Not Missing My Boat Yet

The White Oak River near Swansboro, NC

In 2006, we bought a home on Raymond’s Gut just off the White Oak River just ten minutes from the beaches of Emerald Isle. In June of 2007, we added a boat and a boat lift to our collection of things to make life more complete here along the water.

There were challenges to learning how to be safe boaters in our fifties, I even took a course and hired someone to accompany us on our first trip to Shackleford Banks in our own boat. It was a very long ride down there by boat from our house. The trip was so long, it was the only time we ever made that trip with our boat.

Everytime you use a boat, it takes more time than most people imagine to clean it up, and each year it needs maintenance which increases with the age of the boat. However even with all the work, we enjoyed boating for several years. These pictures taken from our skiff and going from Raymond’s Gut to Swansboro give you an idea of all the beauty we have seen from our skiff. Then there was this especially memorable trip with my friend, Brian, when we beached the skiff on an island just outside of Bogue Inlet.

It was truly nice when our children would come down and we could all go boating. I often told people that you could not really see the Crystal Coast without riding down the Intracoastal Waterway from the Emerald Isle bridge to Swansboro’s harbor. In my mind it was a much better main street for the area than Highway 24.

I learned out to the navigate the tricky waters of the White Oak River. I even got so I would venture out a little into the ocean. I even captained a few memorable fishing trips like this one where we caught bluefish until our arms ached.

However, I got so that I did most of my fishing from the kayak. Going out in the skiff, even my early morning ride to the marshes near Swansboro, became less a part of my life. Still I am grateful for all the beauty that the skiff allowed me to see.

Most boaters will tell you that owning a boat is a lot of work even if you have a lift for it. The other thing about a boat is that it is a lot of responsibility when you are the captain and you have others on board. A lot of things can go wrong on a boat and people do get hurt even in safe places to boat like the sounds of the Crystal Coast much less the more dangerous Bogue Inlet. I could handle emergencies a lot better when I was in my fifties than now when I am in my seventies. Making sure that you have a safe boating trip can be very stressful.

A few years ago I sold my truck. I was driving it less than 2,000 miles a year. Do I miss it? Once in a while I would like to have it back but it did not make sense given that we have limited parking at our house and I put less than 2,000 miles per year on it the last few years. I enjoyed driving it, but it wasn’t something that I had to have to survive. I guess the boat finally got to that same point.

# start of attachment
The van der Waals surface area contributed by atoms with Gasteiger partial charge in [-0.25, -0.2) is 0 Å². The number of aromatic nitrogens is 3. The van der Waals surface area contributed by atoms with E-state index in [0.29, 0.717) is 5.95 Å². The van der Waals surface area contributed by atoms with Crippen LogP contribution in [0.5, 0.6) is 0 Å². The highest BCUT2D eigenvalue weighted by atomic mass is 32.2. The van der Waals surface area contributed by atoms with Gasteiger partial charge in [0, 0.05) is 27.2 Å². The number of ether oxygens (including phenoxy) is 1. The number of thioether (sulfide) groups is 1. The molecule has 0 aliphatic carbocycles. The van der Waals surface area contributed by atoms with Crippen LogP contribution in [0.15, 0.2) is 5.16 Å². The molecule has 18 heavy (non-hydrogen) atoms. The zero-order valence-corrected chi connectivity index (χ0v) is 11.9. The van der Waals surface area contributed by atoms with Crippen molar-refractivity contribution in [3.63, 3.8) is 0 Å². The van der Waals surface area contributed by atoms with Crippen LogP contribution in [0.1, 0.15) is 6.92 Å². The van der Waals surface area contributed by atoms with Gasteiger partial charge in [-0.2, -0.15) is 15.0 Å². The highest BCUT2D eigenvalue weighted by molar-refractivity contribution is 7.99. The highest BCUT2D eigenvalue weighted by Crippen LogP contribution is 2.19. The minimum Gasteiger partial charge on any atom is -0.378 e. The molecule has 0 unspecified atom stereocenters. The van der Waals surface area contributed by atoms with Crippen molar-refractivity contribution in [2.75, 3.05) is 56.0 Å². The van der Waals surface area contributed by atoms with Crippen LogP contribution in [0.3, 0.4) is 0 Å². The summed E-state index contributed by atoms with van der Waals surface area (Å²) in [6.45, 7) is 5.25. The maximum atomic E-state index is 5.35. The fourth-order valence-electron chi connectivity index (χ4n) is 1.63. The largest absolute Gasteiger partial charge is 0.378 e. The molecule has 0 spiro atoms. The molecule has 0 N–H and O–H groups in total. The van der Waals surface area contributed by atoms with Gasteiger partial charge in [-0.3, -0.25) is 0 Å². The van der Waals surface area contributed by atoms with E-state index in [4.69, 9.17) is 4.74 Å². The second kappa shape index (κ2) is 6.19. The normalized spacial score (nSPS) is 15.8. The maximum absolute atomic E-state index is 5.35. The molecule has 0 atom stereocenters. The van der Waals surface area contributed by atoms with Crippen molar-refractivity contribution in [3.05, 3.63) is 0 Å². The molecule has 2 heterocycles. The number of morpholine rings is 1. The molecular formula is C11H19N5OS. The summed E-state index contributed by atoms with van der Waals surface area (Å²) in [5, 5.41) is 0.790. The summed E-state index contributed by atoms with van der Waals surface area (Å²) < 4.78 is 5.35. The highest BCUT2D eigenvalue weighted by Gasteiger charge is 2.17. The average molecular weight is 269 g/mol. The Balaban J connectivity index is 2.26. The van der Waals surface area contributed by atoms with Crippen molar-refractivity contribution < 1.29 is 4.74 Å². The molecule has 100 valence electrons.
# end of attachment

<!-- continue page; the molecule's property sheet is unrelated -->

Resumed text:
This spring I had someone interested in buying my boat so I made the decision to sell my boat and get rid of my lift. I am pleased with the decision. It is a couple of less things to worry about as I get a little age on me.

When you get into your seventies, it is not uncommon to simplify your life. We’re working at that. I still enjoy getting out on the water, but I have plenty to fill my life like gardening, fishing from my kayak, and our newly found marsh kittens.

The changes required by the current crisis make you appreciate a lot of simple things in life. I am just happy to have a beautiful home along the water and that my family and friends are safe so far from the Corornavirus.

I have a lot of great memories with my boat, but it hasn’t been gone long enough for me to miss it.

HOAs Rarely Provide a Smooth Ride

The Low Tide Channel Between Oyster Rocks in the White Oak River.

Many of us live in HOAs. At the best of times HOAs stay out of our lives, provide a little safety, protect our property values and usually offer us some recreational opportunities that we might not have if we built our homes in the middle of a field.

Unfortunately, many HOAs are started by developers, have underfunded reserves, and people with agendas running them. Most will say that their agenda is to make the community a better and more beautiful place to live.

However, as we all know the devil is in the details. Something like navigating a river with hidden oyster rocks at high tide. When you put people of varying ages together in a community, it is hard to come up with priorities that suit the majority of the people. The guy in his seventies who has given up boating is going to care a lot less about the inlet needing to be dredged than the younger family that just spent $30,000 on a new boat.

HOAs also come with lots of skeletons hiding in their closets. Those are the poor decisions, reckless spending and down right illegal actions that sometimes box HOAs in a corner. The usual advice is to get involved with your HOA. However, there are times when doing just that puts you in one faction or the other in your community. They might even be warring factions.